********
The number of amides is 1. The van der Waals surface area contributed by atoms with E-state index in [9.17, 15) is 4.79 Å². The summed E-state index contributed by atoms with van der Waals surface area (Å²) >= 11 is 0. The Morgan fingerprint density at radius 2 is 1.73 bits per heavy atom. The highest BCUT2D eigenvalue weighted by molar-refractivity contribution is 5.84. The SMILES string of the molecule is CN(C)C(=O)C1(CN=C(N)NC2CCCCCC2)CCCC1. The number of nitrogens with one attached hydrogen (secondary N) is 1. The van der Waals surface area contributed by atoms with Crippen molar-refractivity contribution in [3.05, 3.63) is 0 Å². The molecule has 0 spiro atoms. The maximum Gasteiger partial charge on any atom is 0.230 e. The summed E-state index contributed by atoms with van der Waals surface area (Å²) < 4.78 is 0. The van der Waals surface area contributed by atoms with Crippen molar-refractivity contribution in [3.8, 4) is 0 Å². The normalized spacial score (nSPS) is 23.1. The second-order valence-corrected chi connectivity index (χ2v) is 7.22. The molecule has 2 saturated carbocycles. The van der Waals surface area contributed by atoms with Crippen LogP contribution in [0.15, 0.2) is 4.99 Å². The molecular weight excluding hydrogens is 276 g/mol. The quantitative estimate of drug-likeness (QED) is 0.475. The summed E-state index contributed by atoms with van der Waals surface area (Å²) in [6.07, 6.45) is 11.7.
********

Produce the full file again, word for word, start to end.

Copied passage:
The number of amides is 1. The van der Waals surface area contributed by atoms with E-state index in [9.17, 15) is 4.79 Å². The summed E-state index contributed by atoms with van der Waals surface area (Å²) >= 11 is 0. The Morgan fingerprint density at radius 2 is 1.73 bits per heavy atom. The highest BCUT2D eigenvalue weighted by molar-refractivity contribution is 5.84. The SMILES string of the molecule is CN(C)C(=O)C1(CN=C(N)NC2CCCCCC2)CCCC1. The number of nitrogens with one attached hydrogen (secondary N) is 1. The van der Waals surface area contributed by atoms with Crippen molar-refractivity contribution in [3.05, 3.63) is 0 Å². The molecule has 0 spiro atoms. The maximum Gasteiger partial charge on any atom is 0.230 e. The summed E-state index contributed by atoms with van der Waals surface area (Å²) < 4.78 is 0. The van der Waals surface area contributed by atoms with Crippen molar-refractivity contribution in [3.8, 4) is 0 Å². The normalized spacial score (nSPS) is 23.1. The second-order valence-corrected chi connectivity index (χ2v) is 7.22. The molecule has 2 saturated carbocycles. The van der Waals surface area contributed by atoms with Crippen LogP contribution in [0.15, 0.2) is 4.99 Å². The molecular weight excluding hydrogens is 276 g/mol. The quantitative estimate of drug-likeness (QED) is 0.475. The summed E-state index contributed by atoms with van der Waals surface area (Å²) in [6.07, 6.45) is 11.7.